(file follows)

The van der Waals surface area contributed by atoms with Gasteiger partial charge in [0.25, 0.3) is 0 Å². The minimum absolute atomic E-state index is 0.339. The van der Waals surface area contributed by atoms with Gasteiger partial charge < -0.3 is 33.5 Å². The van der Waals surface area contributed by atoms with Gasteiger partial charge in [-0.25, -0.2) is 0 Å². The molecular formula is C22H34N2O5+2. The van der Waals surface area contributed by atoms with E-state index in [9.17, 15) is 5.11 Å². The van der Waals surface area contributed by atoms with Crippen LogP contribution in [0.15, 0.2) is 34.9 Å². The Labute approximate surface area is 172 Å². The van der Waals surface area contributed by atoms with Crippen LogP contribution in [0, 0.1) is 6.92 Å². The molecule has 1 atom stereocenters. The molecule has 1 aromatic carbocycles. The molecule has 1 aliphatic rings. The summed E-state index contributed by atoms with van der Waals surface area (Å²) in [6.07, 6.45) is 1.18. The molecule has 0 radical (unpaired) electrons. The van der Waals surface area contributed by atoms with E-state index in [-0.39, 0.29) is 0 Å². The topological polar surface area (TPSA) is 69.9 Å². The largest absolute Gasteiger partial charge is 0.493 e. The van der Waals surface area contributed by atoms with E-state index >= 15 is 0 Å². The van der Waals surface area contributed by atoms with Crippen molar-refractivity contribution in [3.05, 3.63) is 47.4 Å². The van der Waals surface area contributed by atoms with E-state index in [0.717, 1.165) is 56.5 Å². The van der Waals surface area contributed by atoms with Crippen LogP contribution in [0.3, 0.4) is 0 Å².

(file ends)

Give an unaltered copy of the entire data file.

The van der Waals surface area contributed by atoms with Gasteiger partial charge in [0.25, 0.3) is 0 Å². The minimum absolute atomic E-state index is 0.339. The van der Waals surface area contributed by atoms with Gasteiger partial charge < -0.3 is 33.5 Å². The van der Waals surface area contributed by atoms with Gasteiger partial charge in [-0.25, -0.2) is 0 Å². The molecular formula is C22H34N2O5+2. The van der Waals surface area contributed by atoms with E-state index in [9.17, 15) is 5.11 Å². The van der Waals surface area contributed by atoms with Crippen LogP contribution in [0.15, 0.2) is 34.9 Å². The Labute approximate surface area is 172 Å². The van der Waals surface area contributed by atoms with Crippen LogP contribution in [0, 0.1) is 6.92 Å². The molecule has 1 atom stereocenters. The molecule has 1 aromatic carbocycles. The molecule has 1 aliphatic rings. The summed E-state index contributed by atoms with van der Waals surface area (Å²) in [6.07, 6.45) is 1.18. The molecule has 0 radical (unpaired) electrons. The van der Waals surface area contributed by atoms with E-state index in [-0.39, 0.29) is 0 Å². The topological polar surface area (TPSA) is 69.9 Å². The largest absolute Gasteiger partial charge is 0.493 e. The van der Waals surface area contributed by atoms with E-state index >= 15 is 0 Å². The van der Waals surface area contributed by atoms with Crippen molar-refractivity contribution in [3.05, 3.63) is 47.4 Å². The van der Waals surface area contributed by atoms with E-state index in [0.717, 1.165) is 56.5 Å². The van der Waals surface area contributed by atoms with Crippen LogP contribution in [0.3, 0.4) is 0 Å².